Sat Navs and Sky TV, sure. But what else have satellites ever done for us? More than we might think. Here we look at just some of the innovative projects fuelled by world-beating UK research.
The Disaster Monitoring Constellation (DMC) is a set of six small Earth observation satellites in orbit around the world.
It is dedicated to monitoring man-made and natural disasters.
The UN estimates that to date, the DMC has helped over 250,000 disaster victims by providing timely information to international relief agencies.
The DMC has been used to monitor deforestation and illegal logging in Brazil, for example, as well as to keep tabs on opium poppy cultivation in Afghanistan.
Above and beyond
The DMC, which is built by University of Surrey spin-out company Surrey Satellite Technology Limited, relies upon underpinning research to develop the technology to keep their satellites small, effective and low-cost.
Long-term support, including from the Engineering and Physical Sciences Research Council (EPSRC), has led to the creation, at the University of Surrey, of a UK centre of excellence in satellite technology.
SSTL subsidiary company DMCii, which manages the DMC, now has a turnover of over £10 million (2019), supporting 69 high-technology jobs.
Down to earth
Farming is also supported by satellite technology, giving farmers valuable real-time information about their crops that they can base decisions on.
Even the most energetic farmer would struggle to walk the fields of a large farm – say of a few thousand hectares – to find out how their crops are doing.
That leaves them at risk of making bad decisions – about how much fertiliser to apply or when to harvest – which isn’t good for sustainability.
Broccoli from space
UK start-up Earth Rover is developing techniques that use satellite monitoring and terrestrial robots to reduce labour costs and food waste.
Earth Rover is trialling the use of robots to monitor the growth of crops, such as high-value organic vegetables, beginning with broccoli, and to carry out labour-intensive tasks such as weeding.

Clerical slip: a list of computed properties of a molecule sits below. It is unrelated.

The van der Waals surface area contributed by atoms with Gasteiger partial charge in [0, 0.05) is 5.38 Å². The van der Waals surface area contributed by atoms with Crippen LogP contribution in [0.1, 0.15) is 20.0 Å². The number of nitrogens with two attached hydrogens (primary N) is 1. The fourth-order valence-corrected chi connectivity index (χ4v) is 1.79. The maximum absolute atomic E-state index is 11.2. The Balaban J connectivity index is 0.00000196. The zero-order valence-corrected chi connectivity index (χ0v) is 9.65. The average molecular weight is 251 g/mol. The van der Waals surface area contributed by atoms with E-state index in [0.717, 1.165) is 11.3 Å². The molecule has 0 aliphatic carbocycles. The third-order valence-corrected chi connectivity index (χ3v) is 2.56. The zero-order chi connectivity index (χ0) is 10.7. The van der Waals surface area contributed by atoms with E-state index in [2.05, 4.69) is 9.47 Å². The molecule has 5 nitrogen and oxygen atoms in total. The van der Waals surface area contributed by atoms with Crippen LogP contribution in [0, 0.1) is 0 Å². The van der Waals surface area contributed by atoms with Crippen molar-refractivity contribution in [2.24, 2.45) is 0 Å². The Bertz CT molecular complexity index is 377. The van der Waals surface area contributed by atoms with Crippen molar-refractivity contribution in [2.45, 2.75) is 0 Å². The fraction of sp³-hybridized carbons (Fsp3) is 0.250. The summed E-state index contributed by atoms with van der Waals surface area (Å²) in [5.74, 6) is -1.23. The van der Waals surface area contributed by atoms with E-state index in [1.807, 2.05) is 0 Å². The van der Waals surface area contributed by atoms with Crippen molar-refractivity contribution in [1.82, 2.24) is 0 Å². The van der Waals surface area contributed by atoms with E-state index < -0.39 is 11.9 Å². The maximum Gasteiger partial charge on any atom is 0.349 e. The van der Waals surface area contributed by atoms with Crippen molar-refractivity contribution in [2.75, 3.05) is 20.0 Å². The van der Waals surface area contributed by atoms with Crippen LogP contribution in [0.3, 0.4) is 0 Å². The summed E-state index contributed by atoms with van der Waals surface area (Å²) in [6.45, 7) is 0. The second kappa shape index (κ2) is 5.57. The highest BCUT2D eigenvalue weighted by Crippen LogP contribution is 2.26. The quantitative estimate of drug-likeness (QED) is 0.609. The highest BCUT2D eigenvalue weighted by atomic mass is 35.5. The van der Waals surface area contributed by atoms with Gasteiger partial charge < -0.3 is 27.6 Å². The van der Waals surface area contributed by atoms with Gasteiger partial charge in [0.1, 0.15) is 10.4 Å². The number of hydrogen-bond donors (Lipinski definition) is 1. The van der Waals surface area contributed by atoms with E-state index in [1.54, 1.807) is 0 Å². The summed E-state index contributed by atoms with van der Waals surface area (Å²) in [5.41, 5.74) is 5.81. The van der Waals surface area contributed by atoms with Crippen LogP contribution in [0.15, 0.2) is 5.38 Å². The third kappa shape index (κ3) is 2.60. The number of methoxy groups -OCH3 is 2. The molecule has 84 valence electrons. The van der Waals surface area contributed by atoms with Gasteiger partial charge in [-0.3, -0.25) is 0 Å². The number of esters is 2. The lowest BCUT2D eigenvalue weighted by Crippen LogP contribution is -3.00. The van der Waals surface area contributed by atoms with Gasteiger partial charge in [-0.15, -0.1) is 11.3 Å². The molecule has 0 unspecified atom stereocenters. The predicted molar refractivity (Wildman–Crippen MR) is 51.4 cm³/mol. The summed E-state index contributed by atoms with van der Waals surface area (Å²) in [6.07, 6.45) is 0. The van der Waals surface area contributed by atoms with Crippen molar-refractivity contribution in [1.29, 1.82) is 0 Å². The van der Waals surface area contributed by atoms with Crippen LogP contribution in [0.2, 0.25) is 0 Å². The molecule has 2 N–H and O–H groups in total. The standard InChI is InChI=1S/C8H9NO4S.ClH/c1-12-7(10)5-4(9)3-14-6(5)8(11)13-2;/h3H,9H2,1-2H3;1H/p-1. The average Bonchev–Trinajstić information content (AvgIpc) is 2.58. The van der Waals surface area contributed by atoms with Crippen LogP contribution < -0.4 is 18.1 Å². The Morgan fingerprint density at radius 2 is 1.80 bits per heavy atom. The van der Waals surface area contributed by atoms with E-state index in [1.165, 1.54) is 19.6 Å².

The Science and Technology Facilities Council (STFC) has been helping Earth Rover themselves to grow; their support has included putting the Earth Rover team in touch with STFC RAL Space’s autonomous systems group, who have experience field-testing Mars rover technology.
Not following the crowd
Satellite technology can also have a surprising impact on public health.
Soon after COVID-19 led to a world-wide lockdown in 2020, for example, UK start-up Lanterne developed a free app to help people observe social distancing rules more effectively.
The Crowdless app provides real-time data on how busy places such as supermarkets are, helping people make informed decisions about when to visit.
The app combines satellite data and AI technologies, and was developed from a similar application that helps people in conflict zones to navigate safely.
Lanterne has been supported through the ESA Business Incubation Centre UK, a programme for space tech start-ups managed and co-funded by STFC.
Since 2011 the centre has helped more than 70 UK start-up companies to turn their stratospheric thinking into viable products and services.
The sky’s the limit
These are just some of the ways in which UK companies, supported by UK research expertise, have been using satellite technology to address the environmental, economic and health challenges that we face.
Together, they contribute to a UK space industry that continues to go from strength to strength – one that has trebled in size since 2000 and is growing faster than the global space economy, now accounting for 5.1% of the world market (equivalent to £14.8 billion).
In 2016/2017 the space industry made a direct contribution of £5.7 billion to UK GDP and made a wider contribution to the UK economy worth £300 billion.
Watch this space.